First the sundries, because they're shorter:
1. I am in Williamsburg for my internship at the Millinery Shop, and have been for a month, and it's beautiful, and I'm learning all the things, and I'm enjoying myself very much.
2. I made a black silk market bonnet (using the excellent pattern put out by my fellow intern Maggie - "Undressing the Historical Lady" - which may be found here), and I wear it a lot, and I love it. If you want a market bonnet, I highly recommend it, as the instructions were very clear. This was my first experience with hats of any sort, and it was extremely smooth and quick to put together.
3. To prove item the first and item the second, here are some further photos:
And now for the entertainment part of the evening (that is, the song):
Earlier this summer I recorded another song, this time with the enormous help of Douglas Romanow, who arranged and produced the track. Obviously, it sounds way better than the stuff I normally post, and has actual instruments and stuff. This is fitting, since a) it's one of my favourite songs of all time, and, b) it's quite challenging to sing, which makes the recording studio setting more conducive to a good end result.
The song in question is Cam Ye O'er Frae France, an upbeat and gloriously insulting Jacobite rebellion song from about 1715. It's in early-18th century Scots, which can make it a bit difficult to understand, so I'll include a set of lyrics and my approximate translations below. An excellent and far more thorough work-through of the song may be found here.
And here are the lyrics:
Cam ye o'er frae France? Cam ye down by Lunnon?
Saw ye Geordie Whelps and his bonny woman?
Were ye at the place ca'd the Kittle Housie?
Saw ye Geordie's grace riding on a goosie?
[Did you come over from France? Did you come over through London?
Did you see /King George/ and his /mistress/ (prostitute)?
Were you at the place called the /brothel/ (the royal palace)?
Did you see His Royal Grace riding on a /prostitute/ (his mistress)?]
Geordie, he's a man there is little doubt o't;
He's done a' he can, wha can do without it?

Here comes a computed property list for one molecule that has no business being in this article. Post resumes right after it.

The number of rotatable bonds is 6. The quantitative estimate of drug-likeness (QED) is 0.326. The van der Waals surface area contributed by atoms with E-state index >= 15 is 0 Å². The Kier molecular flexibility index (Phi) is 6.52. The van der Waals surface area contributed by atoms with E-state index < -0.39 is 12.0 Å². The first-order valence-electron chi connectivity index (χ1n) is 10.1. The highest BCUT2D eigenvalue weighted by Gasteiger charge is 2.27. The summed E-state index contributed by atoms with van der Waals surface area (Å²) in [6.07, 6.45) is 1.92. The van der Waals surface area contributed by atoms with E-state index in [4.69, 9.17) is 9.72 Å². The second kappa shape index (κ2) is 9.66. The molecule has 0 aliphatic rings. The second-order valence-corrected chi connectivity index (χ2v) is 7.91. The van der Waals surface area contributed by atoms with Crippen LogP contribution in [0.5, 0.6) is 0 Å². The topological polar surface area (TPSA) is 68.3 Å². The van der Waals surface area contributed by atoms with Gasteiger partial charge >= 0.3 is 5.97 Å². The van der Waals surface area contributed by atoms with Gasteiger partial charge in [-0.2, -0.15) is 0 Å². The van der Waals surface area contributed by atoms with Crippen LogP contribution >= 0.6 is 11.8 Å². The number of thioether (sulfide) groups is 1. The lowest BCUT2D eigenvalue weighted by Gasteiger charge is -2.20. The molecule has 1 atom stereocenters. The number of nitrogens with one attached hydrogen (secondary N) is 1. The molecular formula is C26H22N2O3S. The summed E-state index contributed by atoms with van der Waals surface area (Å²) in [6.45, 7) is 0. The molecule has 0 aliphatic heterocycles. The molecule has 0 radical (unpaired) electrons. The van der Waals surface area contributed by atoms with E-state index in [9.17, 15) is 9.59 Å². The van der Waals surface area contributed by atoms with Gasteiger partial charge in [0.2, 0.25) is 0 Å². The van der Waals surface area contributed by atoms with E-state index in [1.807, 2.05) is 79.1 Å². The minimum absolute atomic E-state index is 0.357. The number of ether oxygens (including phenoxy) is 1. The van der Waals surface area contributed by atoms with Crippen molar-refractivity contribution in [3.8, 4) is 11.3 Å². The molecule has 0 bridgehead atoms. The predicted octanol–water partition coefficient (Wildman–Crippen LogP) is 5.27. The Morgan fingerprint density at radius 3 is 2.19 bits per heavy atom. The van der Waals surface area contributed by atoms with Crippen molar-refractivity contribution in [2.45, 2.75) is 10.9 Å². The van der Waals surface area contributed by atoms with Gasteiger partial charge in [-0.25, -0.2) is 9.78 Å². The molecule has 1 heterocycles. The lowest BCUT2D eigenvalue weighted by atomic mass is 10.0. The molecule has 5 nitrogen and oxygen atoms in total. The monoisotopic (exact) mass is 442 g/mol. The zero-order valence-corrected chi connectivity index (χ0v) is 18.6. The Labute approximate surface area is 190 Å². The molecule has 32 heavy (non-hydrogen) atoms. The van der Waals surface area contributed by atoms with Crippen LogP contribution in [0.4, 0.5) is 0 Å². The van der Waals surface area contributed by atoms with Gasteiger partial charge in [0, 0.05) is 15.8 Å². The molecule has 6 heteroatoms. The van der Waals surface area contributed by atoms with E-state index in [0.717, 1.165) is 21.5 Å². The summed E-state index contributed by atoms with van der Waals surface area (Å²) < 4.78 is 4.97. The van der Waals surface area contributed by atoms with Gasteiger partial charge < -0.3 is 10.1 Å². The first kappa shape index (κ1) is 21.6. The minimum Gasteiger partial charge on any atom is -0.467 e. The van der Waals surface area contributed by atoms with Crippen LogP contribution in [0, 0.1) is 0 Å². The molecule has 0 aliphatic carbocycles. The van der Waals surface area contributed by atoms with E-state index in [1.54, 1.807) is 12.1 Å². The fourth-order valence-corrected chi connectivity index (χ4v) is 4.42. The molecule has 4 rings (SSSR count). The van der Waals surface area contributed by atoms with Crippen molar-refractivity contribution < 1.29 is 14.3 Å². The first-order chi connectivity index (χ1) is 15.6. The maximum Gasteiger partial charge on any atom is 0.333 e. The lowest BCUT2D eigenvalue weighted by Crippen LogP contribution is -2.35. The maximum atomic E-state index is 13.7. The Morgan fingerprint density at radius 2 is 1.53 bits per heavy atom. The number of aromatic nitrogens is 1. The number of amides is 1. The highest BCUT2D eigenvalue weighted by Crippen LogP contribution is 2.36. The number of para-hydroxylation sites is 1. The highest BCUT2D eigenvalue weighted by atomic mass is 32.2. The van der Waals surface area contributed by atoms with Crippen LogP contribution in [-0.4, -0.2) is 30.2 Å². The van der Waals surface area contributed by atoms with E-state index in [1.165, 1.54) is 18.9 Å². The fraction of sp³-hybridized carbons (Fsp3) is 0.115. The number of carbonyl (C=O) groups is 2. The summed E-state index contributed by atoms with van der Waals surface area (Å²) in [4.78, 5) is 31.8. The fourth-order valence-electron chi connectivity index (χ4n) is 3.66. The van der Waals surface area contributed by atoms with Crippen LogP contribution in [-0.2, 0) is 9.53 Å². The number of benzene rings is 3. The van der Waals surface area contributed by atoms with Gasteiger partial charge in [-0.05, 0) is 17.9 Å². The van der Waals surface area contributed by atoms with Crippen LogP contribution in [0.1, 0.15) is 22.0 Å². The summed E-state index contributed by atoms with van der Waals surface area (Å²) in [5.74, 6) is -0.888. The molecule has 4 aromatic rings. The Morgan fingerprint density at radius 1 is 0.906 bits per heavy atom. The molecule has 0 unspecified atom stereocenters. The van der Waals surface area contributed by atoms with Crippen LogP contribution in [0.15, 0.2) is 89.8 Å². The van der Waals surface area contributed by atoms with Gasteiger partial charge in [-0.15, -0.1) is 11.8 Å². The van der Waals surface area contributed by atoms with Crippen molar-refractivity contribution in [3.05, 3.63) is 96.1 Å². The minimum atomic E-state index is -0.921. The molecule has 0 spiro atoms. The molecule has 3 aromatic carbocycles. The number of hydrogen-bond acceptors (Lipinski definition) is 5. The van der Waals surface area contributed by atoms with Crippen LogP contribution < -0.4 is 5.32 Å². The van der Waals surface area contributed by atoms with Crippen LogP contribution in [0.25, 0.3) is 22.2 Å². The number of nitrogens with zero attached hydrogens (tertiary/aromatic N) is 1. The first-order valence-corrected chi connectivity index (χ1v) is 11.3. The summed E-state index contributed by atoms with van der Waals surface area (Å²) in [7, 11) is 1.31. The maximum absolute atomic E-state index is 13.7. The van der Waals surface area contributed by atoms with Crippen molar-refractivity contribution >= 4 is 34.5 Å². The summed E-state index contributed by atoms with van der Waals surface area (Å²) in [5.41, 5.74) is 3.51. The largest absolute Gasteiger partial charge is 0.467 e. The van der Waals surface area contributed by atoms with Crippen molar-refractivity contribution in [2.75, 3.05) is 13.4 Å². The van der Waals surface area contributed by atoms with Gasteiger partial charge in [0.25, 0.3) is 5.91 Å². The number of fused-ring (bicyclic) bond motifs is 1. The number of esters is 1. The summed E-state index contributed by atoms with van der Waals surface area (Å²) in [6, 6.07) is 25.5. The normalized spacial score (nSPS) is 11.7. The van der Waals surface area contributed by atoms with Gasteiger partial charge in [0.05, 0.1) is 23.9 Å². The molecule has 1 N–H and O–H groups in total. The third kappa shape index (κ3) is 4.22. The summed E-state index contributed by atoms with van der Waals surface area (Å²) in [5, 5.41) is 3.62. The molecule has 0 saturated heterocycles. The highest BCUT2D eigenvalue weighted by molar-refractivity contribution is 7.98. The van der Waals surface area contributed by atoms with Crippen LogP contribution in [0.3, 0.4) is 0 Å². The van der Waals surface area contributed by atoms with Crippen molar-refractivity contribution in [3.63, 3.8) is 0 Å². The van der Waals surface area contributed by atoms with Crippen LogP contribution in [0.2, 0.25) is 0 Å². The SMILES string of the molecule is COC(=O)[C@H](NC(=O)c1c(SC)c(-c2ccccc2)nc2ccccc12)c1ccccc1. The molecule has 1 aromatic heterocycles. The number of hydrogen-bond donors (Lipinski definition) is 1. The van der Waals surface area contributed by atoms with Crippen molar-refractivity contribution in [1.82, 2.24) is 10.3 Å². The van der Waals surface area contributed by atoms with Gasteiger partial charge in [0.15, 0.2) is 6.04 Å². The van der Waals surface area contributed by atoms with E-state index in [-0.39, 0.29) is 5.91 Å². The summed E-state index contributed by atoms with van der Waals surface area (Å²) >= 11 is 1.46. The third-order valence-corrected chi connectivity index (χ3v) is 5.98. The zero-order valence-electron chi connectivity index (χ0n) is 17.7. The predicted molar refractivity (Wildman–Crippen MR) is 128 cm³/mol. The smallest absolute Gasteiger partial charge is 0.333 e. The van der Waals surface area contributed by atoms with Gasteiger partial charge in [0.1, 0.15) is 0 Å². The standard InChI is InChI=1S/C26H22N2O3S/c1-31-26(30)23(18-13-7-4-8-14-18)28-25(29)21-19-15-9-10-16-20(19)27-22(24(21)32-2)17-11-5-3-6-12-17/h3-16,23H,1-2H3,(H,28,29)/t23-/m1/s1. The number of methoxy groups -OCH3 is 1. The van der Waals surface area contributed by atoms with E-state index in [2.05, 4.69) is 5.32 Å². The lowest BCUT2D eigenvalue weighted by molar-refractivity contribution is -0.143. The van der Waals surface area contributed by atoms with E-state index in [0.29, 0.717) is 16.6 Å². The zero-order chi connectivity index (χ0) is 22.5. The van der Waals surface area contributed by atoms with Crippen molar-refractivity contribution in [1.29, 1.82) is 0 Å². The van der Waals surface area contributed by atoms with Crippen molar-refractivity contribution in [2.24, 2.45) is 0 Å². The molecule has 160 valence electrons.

Down there came a blade linkin' like my lordie;
He wad drive a trade at the loom o' Geordie.
[George is a man; there is little doubt of it.
He's done all he can (sex w/ his wife); who can do without it (but it's not enough and she can't do without it - so...)
Down there came a blade, acting like My Lord (A man came to be her lover and acted/slept with her/ like the king)
He would drive a trade (weave cloth) at King George's loom (he would impregnate the Queen, perhaps)]
Though the claith were bad, blythly may we niffer;
Gin we get a wab, it makes little differ.
We hae tint our plaid, bannet, belt and swordie,
Ha's and mailins braid—but we hae a Geordie!
[Though the cloth were bad (though the fruit of the Queen's loom - the prince - is ill-gotten), blithely may we gamble,
For if we get that cloth, it makes little difference:
We have lost our plaid, hats, belts, and swords,
Our houses and broad lands - but we have a George! (Either way we get a George - the current king or his potentially-bastard son)]
Jocky's gane to France and Montgomery's lady;
There they'll learn to dance: Madam, are ye ready?
They'll be back belyve belted, brisk and lordly;
Brawly may they thrive to dance a jig wi' Geordie!
[King James (in the Jacobites' view, the rightful king) has gone to France with the Queen;
There they'll learn to make war: Madam, are you ready?
They'll be back swiftly, belted, ready, and lordly;
Strongly and battle-ready may they thrive to fight King George!]
Hey for Sandy Don! Hey for Cockolorum!
Hey for Bobbing John and his Highland Quorum!
Mony a sword and lance swings at Highland hurdie;
How they'll skip and dance o'er the bum o' Geordie!
[Hey for /a highland general/! Hey for /a kin leader/!
Hey for /another general - so called because he kept switching sides/ and his gathering of more highland leaders!
Many a sword and lance swings at the horde of highlanders;
How they'll skip and dance over the bum of George!]
Repeat first verse.
See what I mean? Gloriously insulting! The history surrounding this song is well worth a read, as well. Some fascinating stuff.
Anyways, I hope you enjoyed the song and the photos! I'm posting pretty regular updates on my facebook page with photos from the Millinery Shop and from around town, so feel free to follow me there. I'm nearing completion on a new gown, so I'll be posting that soon, too.